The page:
3/BASKETS

Class by Lissa Hunter, 2015. Basketry and painting, 38” x 48” x 3”.

Class by Lissa Hunter, 2015. Basketry and painting, 38” x 48” x 3”.

Connect / Contain
Baskets are traditionally made with natural materials, using mechanical connections, creating vessel forms. We will extend the tradition by using unusual materials and non-traditional connections to make expressive vessel forms. After exploring the possibilities of many materials and ways of connecting them we will spend some time generating ideas and creating strategies for putting it all together to come up with individual work, which may be connected to your current work or completely new. Be ready to rip, stitch, twine, staple, rivet, fold, notch, paint, draw, laugh, think, succeed, fail, and tune your own voice. All levels welcome.

LISSA HUNTER is a studio artist living and working in Portland, Maine. For over thirty years her work has been at the forefront of the contemporary basketry movement and is in the collections of the Renwick Gallery, Smithsonian Institution, Washington, DC; Boston Museum of Fine Arts; Museum of Arts & Design; and the Racine Art Museum, Wisconsin, among others. Recently she has included clay as a major focus of her work. Lissa Hunter teaches and writes as a part of her practice and is pleased to be on the Haystack Board of Trustees. lissahunter.com

3/CERAMICS

Between ceramics and stone by Bai Ming, 2014. Petunse, yellow cast, 6 1/3” x 29”.

Between ceramics and stone by Bai Ming, 2014. Petunse, yellow cast, 6 1/3” x 29”.

Chinese Contemporary Ceramics
The tradition of scholars’ rocks in China traces back to the early Song dynasty. Pitted, hollowed out, and perforated, such rocks were carefully displayed and prized for their ability to encapsulate the dynamic transformational processes of nature. Through hand building, carving and modeling, participants in this workshop will work alongside celebrated Chinese artist, Bai Ming, to produce a series of works inspired by this rich tradition. All levels welcome.

BAI MING is a renowned Chinese ceramic artist, painter, writer, and teacher. He lectures at the College of Fine Art of Tsinghua University. Mr. Bai is a member of the China Artists Association (CAA), China Oil Painting Society (COPS), the International Academy of Ceramics (IAC) of UNESCO. He is the art majordomo of China Ceramic Art Net and also an editor for Chinese Ceramic Artists. Currently, Bai Ming is running his own artist residency program in Shangyu, a southern city of China.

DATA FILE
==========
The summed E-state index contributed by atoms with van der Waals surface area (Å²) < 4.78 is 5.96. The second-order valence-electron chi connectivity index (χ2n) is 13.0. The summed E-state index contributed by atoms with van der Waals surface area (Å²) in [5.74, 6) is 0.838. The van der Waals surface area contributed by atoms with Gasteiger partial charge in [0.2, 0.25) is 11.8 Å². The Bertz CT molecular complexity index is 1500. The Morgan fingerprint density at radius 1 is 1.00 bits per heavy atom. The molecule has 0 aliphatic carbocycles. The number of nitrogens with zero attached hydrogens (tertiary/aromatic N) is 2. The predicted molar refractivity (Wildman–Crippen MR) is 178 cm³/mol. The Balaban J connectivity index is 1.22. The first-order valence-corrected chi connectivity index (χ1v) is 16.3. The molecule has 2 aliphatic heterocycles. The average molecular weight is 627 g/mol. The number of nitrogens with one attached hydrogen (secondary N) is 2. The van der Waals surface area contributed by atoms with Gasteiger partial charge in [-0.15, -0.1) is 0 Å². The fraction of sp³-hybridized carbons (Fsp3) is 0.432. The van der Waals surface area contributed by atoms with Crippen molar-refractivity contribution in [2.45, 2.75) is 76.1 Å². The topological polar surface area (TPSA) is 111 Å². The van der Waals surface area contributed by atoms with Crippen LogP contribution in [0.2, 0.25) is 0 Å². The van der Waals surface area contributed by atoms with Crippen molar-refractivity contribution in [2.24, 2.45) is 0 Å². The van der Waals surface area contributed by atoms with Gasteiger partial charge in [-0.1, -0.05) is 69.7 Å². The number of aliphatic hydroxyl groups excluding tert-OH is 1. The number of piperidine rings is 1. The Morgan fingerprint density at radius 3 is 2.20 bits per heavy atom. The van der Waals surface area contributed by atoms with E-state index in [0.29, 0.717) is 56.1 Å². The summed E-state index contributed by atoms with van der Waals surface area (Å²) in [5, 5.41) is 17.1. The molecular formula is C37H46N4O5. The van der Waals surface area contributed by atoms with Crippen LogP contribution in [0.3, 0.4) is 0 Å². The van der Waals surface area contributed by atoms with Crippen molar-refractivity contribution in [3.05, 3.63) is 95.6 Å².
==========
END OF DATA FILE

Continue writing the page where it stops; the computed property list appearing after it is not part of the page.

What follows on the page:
3/FIBER/MIXED MEDIA

Bestia by Mo Kelman, 2012. Shibori resist-dyed and shaped silk, sewn construction, and wire construction, 36” x 11” x 14”. Photo by Chee-Heng Yeong.

Bestia by Mo Kelman, 2012. Shibori resist-dyed and shaped silk, sewn construction, and wire construction, 36” x 11” x 14”. Photo by Chee-Heng Yeong.

Skins and Skeletons: 3D Textile Constructions
In this experimental workshop you will learn methods for building skeletal structures with rigid and semi-rigid materials like reed, rattan, bamboo, wood, wire, and found materials. Methods will include lashing techniques, formal and chaotic plaiting, and wire construction. To build skins onto these structures, techniques for working with gut, rice papers, elastic fabrics, nets, wax, and stiffeners will be presented. Exercises, brainstorming sessions, and problem solving challenges during week one will lead to focused personal projects during week two. Works may evolve as sculptures, vessels, or illuminated forms. All levels welcome.

MO KELMAN is a sculptor, fiber artist, and Professor of Art at the Community College of Rhode Island. Her artwork combines membrane-like materials with lashed skeletal structures—her tensile sculptures seek a point of balance that is tentative and temporary. A recipient of a National Endowment for the Arts Fellowship, Mo Kelman has exhibited her work at the Cleveland Museum of Art’s May Show; the British Crafts Centre; Korea’s Cheongju International Craft Biennale; the International Shibori Symposia in Nagoya, Japan and Hong Kong; Brown University’s Bell Gallery in Rhode Island; and the Worcester Center for Crafts in Massachusetts. She is a recipient of a 2012 Artist’s Fellowship from the Rhode Island State Council on the Arts. mokelman.com

3/GLASS

Pile of folded jeans: The scent of detergent hinted at her days labor as he headed towards the drought infested fields in the break the day (detail) by Cassandra Straubing, 2015. Cast glass, found artifact, 37” x 12” x 8 1/2”. Photo by Elizabeth Torrance.

Pile of folded jeans: The scent of detergent hinted at her days labor as he headed towards the drought infested fields in the break the day (detail) by Cassandra Straubing, 2015. Cast glass, found artifact, 37” x 12” x 8 1/2”. Photo by Elizabeth Torrance.

Material Samples; An Exploration of Mold Making for Glass Casting